Miskatonic University Press



I’m washing so much my hands are as dry as my wit.

Stoicism and COVID-19

covid19 stoicism

Two good recent resources for a Stoic approach to COVID-19 and the crisis:

Some things are under our control and some things are not, as Epictetus said. It’s time to reread his Discourses.

Now let's listen

covid19 field.recordings listening.to.art

Of the sixty-nine issues of Listening to Art published (the latest came out two days ago), due to the COVID-19 closures only five works of art are publicly accessible now. If you’re missing the experience of being in a gallery, audio field recordings will bring it back to you.

These locations are closed (the counts are how many recordings were made there):

  • National Gallery of Canada (Ottawa): 13
  • Art Gallery of Ontario (Toronto): 12
  • Louvre (Paris): 5
  • Albright-Knox Art Gallery (Buffalo): 4
  • Museum of Modern Art (New York): 4
  • Galleria Borghese (Rome): 3
  • Musée d’Orsay (Paris): 3
  • Royal Academy of Arts (London): 3
  • National Gallery of Ireland (Dublin): 2
  • Whitney Museum of American Art (New York): 2
  • Wallace Collection (London): 2
  • Galleria Nazionale d’Arte Moderna (Rome): 2
  • Capitoline Museums (Rome): 2
  • Arts and Letters Club of Toronto: 1
  • Musée National d’Art Moderne (Paris): 1
  • Palazzo Barberini (Rome): 1
  • York University Libraries (Toronto): 1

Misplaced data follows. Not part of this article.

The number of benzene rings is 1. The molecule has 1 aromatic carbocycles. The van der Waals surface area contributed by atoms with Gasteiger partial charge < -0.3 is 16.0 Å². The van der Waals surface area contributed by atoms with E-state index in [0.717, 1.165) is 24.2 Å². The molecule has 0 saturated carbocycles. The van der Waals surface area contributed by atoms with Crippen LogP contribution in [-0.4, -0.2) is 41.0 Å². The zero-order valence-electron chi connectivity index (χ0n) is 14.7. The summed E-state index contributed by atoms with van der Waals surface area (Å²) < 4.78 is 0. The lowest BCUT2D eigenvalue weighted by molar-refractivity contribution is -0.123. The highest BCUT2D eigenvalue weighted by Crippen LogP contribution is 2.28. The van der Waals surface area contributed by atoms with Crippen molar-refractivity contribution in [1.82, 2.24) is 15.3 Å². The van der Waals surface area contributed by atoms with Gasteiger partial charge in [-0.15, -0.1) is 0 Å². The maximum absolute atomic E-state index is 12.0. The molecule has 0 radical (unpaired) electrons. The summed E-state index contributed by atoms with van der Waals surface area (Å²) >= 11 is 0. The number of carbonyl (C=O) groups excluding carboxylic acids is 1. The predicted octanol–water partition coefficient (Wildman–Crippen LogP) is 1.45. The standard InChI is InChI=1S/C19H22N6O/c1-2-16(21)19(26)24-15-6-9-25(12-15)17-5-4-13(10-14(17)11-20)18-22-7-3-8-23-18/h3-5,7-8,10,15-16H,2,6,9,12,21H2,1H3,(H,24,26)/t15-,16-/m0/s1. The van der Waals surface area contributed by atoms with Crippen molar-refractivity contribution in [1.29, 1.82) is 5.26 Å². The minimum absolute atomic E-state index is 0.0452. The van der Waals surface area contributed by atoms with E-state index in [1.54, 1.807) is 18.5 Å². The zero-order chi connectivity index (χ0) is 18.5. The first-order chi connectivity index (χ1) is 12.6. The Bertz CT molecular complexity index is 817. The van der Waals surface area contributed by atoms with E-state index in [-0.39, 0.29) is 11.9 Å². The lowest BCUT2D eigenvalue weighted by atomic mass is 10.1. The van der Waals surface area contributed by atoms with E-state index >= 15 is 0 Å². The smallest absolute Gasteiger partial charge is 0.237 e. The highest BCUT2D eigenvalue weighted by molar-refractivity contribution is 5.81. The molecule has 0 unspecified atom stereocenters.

National Gallery of Canada is closed
National Gallery of Canada is closed

These locations are still accessible:

  • outside the Art Gallery of Ontario (Toronto): 2
  • Church of Saint-Sulpice (Paris): 1
  • Toronto City Hall (Toronto): 1
  • Toronto Pearson International Airport (Toronto): 1

Nuit Blanche (Toronto) is a one-night-a-year event; who knows if it will happen this fall. There are also two private collections which are also closed to visitors.

The libraries are closed

covid19 libraries york

Following up on two days ago: all the branches of York University Libraries are now closed, and the law library is shut too.

Screenshot of YUL home page today
Screenshot of YUL home page today

COVID-19: York Libraries Services and Operations Update lists everything that’s happening. All research and reference support is now purely online. There is no access to physical items (print books, archival material, etc.); all in-person workshops were cancelled already; interlibrary loan is suspended.

Access to all online resources remains, and help for students and faculty is available online, as it was before. We’re all still working, just from home.

I’m very glad the libraries are closed. How things are going to go over the next while I don’t know, but I’ll keep posting about it.

York University Libraries Ambiences

field.recordings libraries york

I’ve uploaded two hour-long audio files to the Internet Archive: York University Libraries Ambiences.

Cover image
Cover image

These are recordings of ambient environmental sounds and room tones at York University Libraries in Toronto, Canada.

The first was made in the Steacie Science and Engine ring Library on 28 August 2019. It was closed, but sounds from outside came in through the wall. The second was made in the Clara Thomas Archives and Special Collections vault on 21 October 2019. No people were in the vault, so only the air circulation system can be heard.

Anyone who usually works or studies at York University but is now at home and misses the sounds of the libraries and archives can use these to provide some comforting background sound. Others may enjoy them too.

The files are CC BY. I will check my sound archives and see what else I might be able to add.